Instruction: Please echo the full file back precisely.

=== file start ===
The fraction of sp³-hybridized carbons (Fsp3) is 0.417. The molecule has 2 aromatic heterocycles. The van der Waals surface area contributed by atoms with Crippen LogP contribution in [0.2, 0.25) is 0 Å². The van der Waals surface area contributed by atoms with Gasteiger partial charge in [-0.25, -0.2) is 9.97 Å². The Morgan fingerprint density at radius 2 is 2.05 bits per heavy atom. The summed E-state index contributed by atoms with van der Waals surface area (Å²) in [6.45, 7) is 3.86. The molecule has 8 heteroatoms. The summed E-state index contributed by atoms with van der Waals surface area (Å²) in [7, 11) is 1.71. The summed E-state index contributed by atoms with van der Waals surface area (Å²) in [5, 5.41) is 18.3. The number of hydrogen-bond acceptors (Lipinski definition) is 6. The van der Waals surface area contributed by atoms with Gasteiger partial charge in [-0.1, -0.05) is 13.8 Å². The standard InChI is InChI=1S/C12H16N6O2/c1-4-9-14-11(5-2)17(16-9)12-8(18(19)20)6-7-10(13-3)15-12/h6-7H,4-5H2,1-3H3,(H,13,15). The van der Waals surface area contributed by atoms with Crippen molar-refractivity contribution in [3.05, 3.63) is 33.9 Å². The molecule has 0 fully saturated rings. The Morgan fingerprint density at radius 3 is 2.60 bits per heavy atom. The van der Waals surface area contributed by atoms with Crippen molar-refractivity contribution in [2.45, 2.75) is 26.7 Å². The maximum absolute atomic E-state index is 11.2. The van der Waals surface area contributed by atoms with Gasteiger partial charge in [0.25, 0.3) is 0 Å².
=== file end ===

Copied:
The fraction of sp³-hybridized carbons (Fsp3) is 0.417. The molecule has 2 aromatic heterocycles. The van der Waals surface area contributed by atoms with Crippen LogP contribution in [0.2, 0.25) is 0 Å². The van der Waals surface area contributed by atoms with Gasteiger partial charge in [-0.25, -0.2) is 9.97 Å². The Morgan fingerprint density at radius 2 is 2.05 bits per heavy atom. The summed E-state index contributed by atoms with van der Waals surface area (Å²) in [6.45, 7) is 3.86. The molecule has 8 heteroatoms. The summed E-state index contributed by atoms with van der Waals surface area (Å²) in [7, 11) is 1.71. The summed E-state index contributed by atoms with van der Waals surface area (Å²) in [5, 5.41) is 18.3. The number of hydrogen-bond acceptors (Lipinski definition) is 6. The van der Waals surface area contributed by atoms with Gasteiger partial charge in [-0.1, -0.05) is 13.8 Å². The standard InChI is InChI=1S/C12H16N6O2/c1-4-9-14-11(5-2)17(16-9)12-8(18(19)20)6-7-10(13-3)15-12/h6-7H,4-5H2,1-3H3,(H,13,15). The van der Waals surface area contributed by atoms with Crippen molar-refractivity contribution in [3.05, 3.63) is 33.9 Å². The molecule has 0 fully saturated rings. The Morgan fingerprint density at radius 3 is 2.60 bits per heavy atom. The van der Waals surface area contributed by atoms with Crippen molar-refractivity contribution in [2.45, 2.75) is 26.7 Å². The maximum absolute atomic E-state index is 11.2. The van der Waals surface area contributed by atoms with Gasteiger partial charge in [0.25, 0.3) is 0 Å².